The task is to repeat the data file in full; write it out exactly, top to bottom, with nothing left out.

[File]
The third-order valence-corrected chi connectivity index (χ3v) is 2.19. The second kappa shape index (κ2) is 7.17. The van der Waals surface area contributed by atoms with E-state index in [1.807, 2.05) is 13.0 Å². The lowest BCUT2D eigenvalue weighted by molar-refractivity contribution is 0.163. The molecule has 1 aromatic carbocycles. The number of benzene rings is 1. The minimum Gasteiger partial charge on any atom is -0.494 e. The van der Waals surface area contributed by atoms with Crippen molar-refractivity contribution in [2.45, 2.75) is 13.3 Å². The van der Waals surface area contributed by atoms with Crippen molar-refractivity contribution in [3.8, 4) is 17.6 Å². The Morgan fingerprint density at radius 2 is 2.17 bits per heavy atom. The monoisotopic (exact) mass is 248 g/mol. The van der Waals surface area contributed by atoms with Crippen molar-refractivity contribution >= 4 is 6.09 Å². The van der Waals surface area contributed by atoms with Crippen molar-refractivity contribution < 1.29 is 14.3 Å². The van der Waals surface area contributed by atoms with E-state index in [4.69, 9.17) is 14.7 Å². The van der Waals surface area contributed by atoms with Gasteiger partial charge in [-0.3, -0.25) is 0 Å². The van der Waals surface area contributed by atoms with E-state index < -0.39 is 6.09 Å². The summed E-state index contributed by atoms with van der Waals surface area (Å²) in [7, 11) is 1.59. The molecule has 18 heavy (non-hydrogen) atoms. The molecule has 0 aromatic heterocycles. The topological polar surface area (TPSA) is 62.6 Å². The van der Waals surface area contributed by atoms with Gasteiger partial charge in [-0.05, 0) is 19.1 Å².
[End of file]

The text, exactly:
The third-order valence-corrected chi connectivity index (χ3v) is 2.19. The second kappa shape index (κ2) is 7.17. The van der Waals surface area contributed by atoms with E-state index in [1.807, 2.05) is 13.0 Å². The lowest BCUT2D eigenvalue weighted by molar-refractivity contribution is 0.163. The molecule has 1 aromatic carbocycles. The number of benzene rings is 1. The minimum Gasteiger partial charge on any atom is -0.494 e. The van der Waals surface area contributed by atoms with Crippen molar-refractivity contribution in [2.45, 2.75) is 13.3 Å². The van der Waals surface area contributed by atoms with Crippen molar-refractivity contribution in [3.8, 4) is 17.6 Å². The Morgan fingerprint density at radius 2 is 2.17 bits per heavy atom. The monoisotopic (exact) mass is 248 g/mol. The van der Waals surface area contributed by atoms with Crippen molar-refractivity contribution >= 4 is 6.09 Å². The van der Waals surface area contributed by atoms with Crippen molar-refractivity contribution < 1.29 is 14.3 Å². The van der Waals surface area contributed by atoms with E-state index in [4.69, 9.17) is 14.7 Å². The van der Waals surface area contributed by atoms with Gasteiger partial charge in [-0.3, -0.25) is 0 Å². The van der Waals surface area contributed by atoms with E-state index < -0.39 is 6.09 Å². The summed E-state index contributed by atoms with van der Waals surface area (Å²) in [7, 11) is 1.59. The molecule has 18 heavy (non-hydrogen) atoms. The molecule has 0 aromatic heterocycles. The topological polar surface area (TPSA) is 62.6 Å². The van der Waals surface area contributed by atoms with Gasteiger partial charge in [-0.05, 0) is 19.1 Å².